NEFAs increase the intracellular calcium influx in BUVECs

The intracellular calcium response in primary bovine endothelial cells was evaluated in BUVECs exposed acutely to different NEFAs for 100 s. The calcium signal increased quickly after stimulation with 300 μM MA, PA, SA, or OA, with similar kinetics, and the intracellular calcium levels reached a new steady state (Fig. 1ad, black traces). In contrast, LA caused a slow but constant increase in intracellular calcium (Fig. 1e). To identify the roles of intracellular and extracellular calcium, we used the well-known calcium-chelating agents BAPTA-AM and EGTA. Incubation with BAPTA-AM reduced the slope of calcium increase by more than 50 % in all cases, except for LA (see Additional file 2). However, this did not affect the area under the curve (AUC) of calcium flux (Fig. 1fi). Moreover, the BAPTA-AM treatment significantly reduced the area under the curve (AUC) only in cells previously exposed to LA (Fig. 1j). The latter suggests that the increase in calcium induced by LA is dependent on intracellular and extracellular calcium mobilization. In our experiments, the NEFA-mediated increase in calcium was significantly inhibited in the presence of EGTA (as illustrated in Fig. 1ae, light gray traces; Fig. 1fj), suggesting that the increase in calcium in the whole experiment is mainly depended on calcium influx.

Fig. 1
figure 1

Intracellular calcium increases caused by NEFAs are dependent on extracellular calcium. ae Time courses of representative Fura-2 ratio signals in at least three assays, caused by 300 μM of each NEFA in BUVEC cells. Each NEFA was added at 50 s during a 100 s period (black line). Suspended cells were exposed to each NEFA in HBSS, without or with pretreatment with 50 μM BAPTA-AM or calcium-free HBSS/0.3 mM EGTA (black, dark grey, and light grey traces, respectively). Before fatty acid exposure, EGTA was added at the light grey arrow. BUVECs were also exposed to only to the vehicle control at 50 s (dotted traces). Ethanol (1 %) was used as the vehicle for MA and SA. DMSO (1 %) was used as the vehicle for PA, OA, and LA. fj AUCs for NEFAs in HBS buffer (black bars), calcium-free buffer with 0.3 mM EGTA (light grey bars), or after BAPTA treatment (dark grey bars). AUC of vehicle alone, 1 % ethanol or 1 % DMSO (white bars). The data are expressed as the means ± SEM of at least three experiments. *p < 0.05, **p < 0.01, ***p < 0.005

Mechanisms of MA and LA effects on intracellular calcium release in BUVECs

We investigated the potential differential responses of BUVECs to MA and LA, exemplary for saturated and unsaturated NEFAs, respectively. To investigate the mechanism of the calcium increase, we first constructed dose–response curves of the calcium signal after stimulation with MA and LA, and obtained half-maximal effective concentrations (EC50) of 125 and 37 μM, respectively (Fig. 2a, d). We then used concentrations close to the EC50 values to assess the mechanisms involved in calcium flux. Upon stimulation with 100 μM MA, BUVECs showed a rapid increase in calcium, which decreased until a new steady state was reached after 30 s (Fig. 2b, inset). In contrast, stimulation with 30 μM LA caused a sustained increase in calcium within the first 100 s (see Fig. 2e, inset), and a steady state was observed after stimulation for 200 s (data not shown).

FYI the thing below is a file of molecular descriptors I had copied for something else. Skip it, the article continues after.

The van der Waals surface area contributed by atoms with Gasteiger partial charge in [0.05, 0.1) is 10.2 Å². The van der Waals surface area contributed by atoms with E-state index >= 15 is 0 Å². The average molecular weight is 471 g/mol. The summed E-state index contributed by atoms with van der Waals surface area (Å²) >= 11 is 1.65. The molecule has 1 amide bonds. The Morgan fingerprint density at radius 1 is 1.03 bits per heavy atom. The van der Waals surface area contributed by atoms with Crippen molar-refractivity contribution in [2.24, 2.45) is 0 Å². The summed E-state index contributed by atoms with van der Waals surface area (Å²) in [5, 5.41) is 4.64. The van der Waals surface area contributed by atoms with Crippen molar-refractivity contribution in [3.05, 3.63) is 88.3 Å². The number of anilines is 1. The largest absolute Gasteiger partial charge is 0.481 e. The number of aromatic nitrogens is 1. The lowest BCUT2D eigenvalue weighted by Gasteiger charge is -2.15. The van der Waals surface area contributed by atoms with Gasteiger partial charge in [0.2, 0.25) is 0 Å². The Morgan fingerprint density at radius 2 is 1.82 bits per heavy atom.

Fig. 2
figure 2

Signaling routes of the calcium responses caused by MA and LA in BUVECs. a and d Dose–response of calcium signaling induced by myristic acid (MA) or linoleic acid (LA). The area under the curve (AUC) calculated for the first 100 s of the Fura-2/AM time course. b and e Average time courses for the Fura-2 ratio in BUVECs exposed to 100 μM MA in ethanol or 30 μM LA in 1 % DMSO. Graph inset: whole time course of the Fura-2/AM ratio after exposure to 100 μM MA before the addition of 132 μM digitonin (dig) (representative assay). c and f Calcium response in cells triggered by 1 % ethanol or 1 % DMSO, 100 μM MA or 30 μM LA alone or after preincubation with 100 μM 2-APB, 10 μM GW1100, 4 μM U73122 (U7), or 20 μM nifedipine (NIFE) for 15 min. Cells were incubated for 16 h with 100 ng/ml pertussis toxin (PTX) before MA or LA supplementation. The data are expressed as the means ± SEM of at least three independent experiments. *p < 0.05, **p < 0.01, ***p < 0.005

To evaluate whether FFAR1/GPR40 actively participates in the calcium increase induced by MA or LA, we used its antagonist GW1100, as previously reported [16]. The response produced by 100 μM MA was inhibited by 59 % by 10 μM GW1100 (see Fig. 2c). This was also observed when other saturated fatty acids were used in our in vitro bovine endothelial cell system, and GW1100 inhibited 66 and 63 % of the calcium response induced by 300 μM PA and SA, respectively (see Additional file 3). In contrast, the calcium influx response to 30 μM LA was not affected by GW1100 (Fig. 2f), and a similar response was observed when OA was used as the unsaturated fatty acid (see Additional file 3).

To assess the role of the G-protein Gαi/o, phospholipase C (PLC), and the inositol triphosphate (IP3) receptors/calcium-operated channels induced by MA and LA, we used pertussis toxin (PTX) [17], U73122 [18], and 2-APB [1921], respectively. We demonstrated that preincubation with 100 ng/ml PTX for 16 h did not inhibit the calcium influx induced either by MA or LA fatty acids in BUVECs, which suggests that Gαi/o does not participate in this type of response. The mobilization of calcium by LA was reduced by 4 μM U73122, but the effect of MA was not affected by treatment with the PLC inhibitor. 2-APB (100 μM) reduced both the MA- and LA-mediated increases in calcium by 25 and 23 %, respectively (see Fig. 2c and f).